By Lorraine Longhi, June 2015 Issue.
Within every minority group, there are questions that go unanswered. For persons with disabilities, sexuality is often a taboo topic, uncomfortable for some to broach. Within the LGBT community, questions about what will happen after someone becomes disabled, and who will care for them as they grow older, are easy to ignore or sweep under the rug.
That’s why the Arizona Bridge to Independent Living (ABIL), a center that empowers people with disabilities to live independently, is looking to connect these two groups with the first-ever Disability and Lesbian, Gay, Bisexual and Transgender Forum.
Set for June 19, the forum will discuss concerns faced by both communities, including discrimination in the workplace, accessibility in public spaces and dealing with sexuality.
“We want to educate the LGBT community on the disability community, and educate the disability community on the struggles of the LGBT community,” said Nicholas Love, a disability advocate for ABIL. “Our struggles are very similar. There’s a lot to be done, so it’s important that we introduce these two communities and get to a place where we’re talking to each other.”
Formally titled the “Shared Struggles for Justice, Inclusion and Empowerment,” the forum will examine the intersection of both communities, through shared stories of individual struggles followed by dialogue on what it means to be a member of one or both groups of people.
“The same struggles that happen in the LGBT community in dealing with pride and acceptance of yourself and your body happen in the disability community,” said Amina Kruck, vice president of advocacy at ABIL. “How to come to grips with yourself as being functioning, loveable and touchable is a big deal and something we all have to work through.”
Individuals with disabilities face daily challenges similar to those in the LGBT community, things as simple as parenting, riding public transportation, finding reliable employment and having the means to go out and socialize with others.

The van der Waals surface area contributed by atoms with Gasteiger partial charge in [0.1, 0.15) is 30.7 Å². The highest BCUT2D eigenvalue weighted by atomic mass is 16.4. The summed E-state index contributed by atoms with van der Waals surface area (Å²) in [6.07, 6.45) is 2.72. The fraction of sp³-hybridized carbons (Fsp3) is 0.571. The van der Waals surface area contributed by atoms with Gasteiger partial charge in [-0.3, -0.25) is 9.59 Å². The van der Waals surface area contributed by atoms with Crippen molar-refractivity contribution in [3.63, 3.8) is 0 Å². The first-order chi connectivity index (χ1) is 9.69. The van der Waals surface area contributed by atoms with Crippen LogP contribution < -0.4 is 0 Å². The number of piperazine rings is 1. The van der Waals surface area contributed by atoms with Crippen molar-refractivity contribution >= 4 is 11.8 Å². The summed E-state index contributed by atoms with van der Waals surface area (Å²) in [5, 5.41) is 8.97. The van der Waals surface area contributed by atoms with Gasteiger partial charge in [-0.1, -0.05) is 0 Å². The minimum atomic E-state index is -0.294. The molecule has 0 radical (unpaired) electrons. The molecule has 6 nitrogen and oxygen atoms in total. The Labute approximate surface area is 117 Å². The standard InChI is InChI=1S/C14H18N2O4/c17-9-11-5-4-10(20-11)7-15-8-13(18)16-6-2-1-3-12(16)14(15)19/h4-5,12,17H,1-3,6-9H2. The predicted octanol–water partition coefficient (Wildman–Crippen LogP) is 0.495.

“I like to label certain people as a triple threat: You’re gay, you have a disability and you’re aging,” said Ivan Rivera, a gay man with a disability who works with ABIL. “Which one do you say you are first, or which one do you hide? Or do you hide all three?”
Part of ABIL’s process is identifying the parts of discrimination and oppression that individuals have internalized and assessing how they can turn these negative circumstances around to become empowered. Space in the all-day event’s itinerary will be allotted for individuals to have discussions among themselves, to hear stories of other people with disabilities, to tell their own and to be heard.
The forum will feature films and discussions profiling the disability civil rights movement and the LGBT civil rights movement, as well as a constituent panel of LGBT individuals with disabilities to share their own lived experiences.
For one of these individuals, Steve Norton, a gay man who suffered a stroke two years ago, learning to live with his disability was akin to coming out of the closet again.
“I’d lived my whole life as a gay man, and two years ago I became disabled,” Norton said. “Now I had to figure out how to live my life with a disability and as a gay man. ‘What’s my life going to be like now? Am I going to be attractive to someone now?’”
Now a mentor and volunteer at ABIL, and accepted member of Phoenix’s LGBT community, Norton said he hopes this forum will shine a light for individuals who are still hesitant to discuss their disability.
“I’m hoping that it brings to light that there are people in the gay community who also have a disability,” Norton said, “and that we are good looking, we are sexual and we are people.”
The forum will also feature a discussion by the Arizona Center for Disability Law, a stand-alone, nonprofit corporation, on civil rights for persons with disabilities.
“I think the law is one of the most important ways that we can make change for minority groups in society,” said Sarah Kader, an attorney for ACDL.
A resources and issues panel will also take place to educate attendees on the issues currently facing the transgender and LGBT youth communities, information on assistive technology and resources on HIV/AIDS and aging.
“It gets difficult as you get older,” Rivera said. “If something happens to my partner, how do I care of him without somebody saying I can’t? We need to make sure that we’re protecting each other so things like that don’t happen.”
According to Love, ABIL is invested in supporting and providing resources for individuals with disabilities on talking through these issues and establishing an identity that exists beyond their disability and beyond their sexuality.
“Once we start talking and becoming aware of these problems, we become active allies, not just allies who care but don’t know what to do,” Love said. “This forum is a call to action.”
The Shared Struggles for Justice, Inclusion and Empowerment Disability and LGBT Forum is free to all attendees, but registration, at abil.org/2015DisabilityLGBT is required. Continued Educational Units (CEUs) will be available for an additional cost and vendors are invited to participate for a $50 fee (for details, contact Nicholas Love at 602-443-0705).
Shared Struggles for Justice, Inclusion and Empowerment – Disability and LGBT Forum
9 a.m.-5 p.m. June 19
Disability Empowerment Center
5025 E. Washington St., Ste. 200, Phoenix